Business, Politics & Society

Identifying Influencers

David Axelrod and Karl Rove

Lesson time 11:35 min

Karl teaches you how to identify and leverage the organizations and individuals who can positively influence your campaign.

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David Axelrod and Karl Rove
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Renowned presidential campaign strategists David Axelrod and Karl Rove reveal what goes into effective political strategy and messaging.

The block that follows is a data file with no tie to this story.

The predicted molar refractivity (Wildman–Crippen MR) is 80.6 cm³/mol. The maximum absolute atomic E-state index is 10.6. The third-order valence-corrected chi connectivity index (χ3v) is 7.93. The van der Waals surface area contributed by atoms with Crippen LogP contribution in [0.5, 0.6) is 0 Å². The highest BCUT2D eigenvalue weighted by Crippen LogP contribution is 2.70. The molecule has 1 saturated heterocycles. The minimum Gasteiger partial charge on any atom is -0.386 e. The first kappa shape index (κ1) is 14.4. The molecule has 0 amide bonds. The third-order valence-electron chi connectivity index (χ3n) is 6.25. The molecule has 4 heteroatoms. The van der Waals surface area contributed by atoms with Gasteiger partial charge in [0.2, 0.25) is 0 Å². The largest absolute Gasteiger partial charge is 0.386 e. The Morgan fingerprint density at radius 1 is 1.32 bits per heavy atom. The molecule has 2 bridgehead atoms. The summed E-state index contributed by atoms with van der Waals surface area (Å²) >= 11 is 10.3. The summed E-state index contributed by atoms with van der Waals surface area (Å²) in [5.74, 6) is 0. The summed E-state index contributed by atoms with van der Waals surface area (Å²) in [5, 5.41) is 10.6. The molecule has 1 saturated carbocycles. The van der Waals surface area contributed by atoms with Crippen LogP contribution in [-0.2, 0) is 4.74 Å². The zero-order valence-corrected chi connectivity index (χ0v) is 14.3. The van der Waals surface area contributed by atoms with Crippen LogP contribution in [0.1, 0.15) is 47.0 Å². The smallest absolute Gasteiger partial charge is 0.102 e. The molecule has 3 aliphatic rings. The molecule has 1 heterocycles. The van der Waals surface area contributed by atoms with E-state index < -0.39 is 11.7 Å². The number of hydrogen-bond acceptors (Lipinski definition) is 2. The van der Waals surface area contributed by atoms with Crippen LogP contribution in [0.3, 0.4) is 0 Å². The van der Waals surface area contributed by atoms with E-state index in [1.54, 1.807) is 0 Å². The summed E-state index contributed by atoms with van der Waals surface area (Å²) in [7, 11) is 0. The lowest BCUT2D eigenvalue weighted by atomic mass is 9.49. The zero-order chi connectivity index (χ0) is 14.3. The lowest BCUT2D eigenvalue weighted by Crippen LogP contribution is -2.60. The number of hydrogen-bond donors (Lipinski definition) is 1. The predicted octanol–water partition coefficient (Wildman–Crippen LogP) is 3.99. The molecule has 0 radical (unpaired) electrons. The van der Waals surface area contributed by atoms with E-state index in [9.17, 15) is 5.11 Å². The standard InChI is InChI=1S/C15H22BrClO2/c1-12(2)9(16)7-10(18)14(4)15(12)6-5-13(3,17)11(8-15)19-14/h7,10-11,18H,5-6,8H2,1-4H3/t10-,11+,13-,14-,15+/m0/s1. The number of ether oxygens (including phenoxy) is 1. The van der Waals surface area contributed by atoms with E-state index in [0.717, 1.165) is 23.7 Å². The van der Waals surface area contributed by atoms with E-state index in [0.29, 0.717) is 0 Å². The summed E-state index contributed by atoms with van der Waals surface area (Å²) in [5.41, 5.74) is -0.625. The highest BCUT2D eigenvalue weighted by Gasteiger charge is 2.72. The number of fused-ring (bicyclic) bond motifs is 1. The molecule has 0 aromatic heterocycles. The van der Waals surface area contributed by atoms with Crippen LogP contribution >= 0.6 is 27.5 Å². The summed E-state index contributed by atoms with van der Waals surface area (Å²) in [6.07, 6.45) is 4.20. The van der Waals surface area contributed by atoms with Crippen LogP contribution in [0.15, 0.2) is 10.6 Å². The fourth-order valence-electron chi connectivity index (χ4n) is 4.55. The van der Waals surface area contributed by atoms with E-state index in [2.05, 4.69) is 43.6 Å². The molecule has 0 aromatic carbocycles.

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As a campaign gets organized, it's got to think through what are those influencers. What are those places-- Democrats, you've got to make certain you touch base with the unions. And, Republicans, you got to make certain you touch base with small business leaders and evangelicals. You know, there are different groups that are important to different parties, and then there are groups that are important to both parties in a district or state. And candidates have to think those groups through and then systematically work them by making them part of their schedule. I remember when Bush was running for governor, there's a East Texas county in which we were trying to-- trying to make certain that he knew all the people in the community who could spread the word that he was worthy of support. There was a Democrat state representative there, a conservative. He's a friend of mine. I called him up and said, look, I don't mean to get you in the middle of this, but would you mind giving me a list of the people, if we come to Palestine-- who should George W. Bush see about his race for governor? He said, let me think about it. He called back. He said, look, I'm going to help you put it together. And so we went to Palestine. So the Democrat state representative got a meeting room in the local bank, got the sheriff-- Democrat-- got the district judge-- Democrat-- got the guy-- got the guy who was the chief of the union at the local, uh, railroad company. They had a Union Pacific plant that refurbished all their cars. So he got that one of the lead workers and the plant's supervisor. He got some prison guards from the nearby prison who were active in organizing senior members of the prison guards, the corrections officials. He got the local Baptist preacher, got the preacher from the biggest African-American church in town, got a couple of members of the school board, couple of members of the city council, and got them in the room and brought in Bush. And Bush sat there and took all the questions. Democrats, Republicans, people who were apolitical asked him whatever they wanted to ask him. And at the end of it, the county judge, a guy named Bascom Bentley, looks around the crowd and says, I don't know about you, but I think we ought to get behind this boy. And we carried Palestine like you wouldn't believe it. Because in a small community-- and a small community's emblematic of a neighborhood. It's emblematic of a bigger-- of something bigger. There were people there who could put out the word. You know, we had the lo-- the guy who had owned a little local radio station and the editor of the local newspaper and the president of the local bank. And they all got a chance to ask him in a private meeting questions. Here is honest answers. And regardless of whether they're Republicans or not, they said, this is a guy who thinks like we do and that we'd be proud to support. If you're trying to work the influencers in your district, realize t...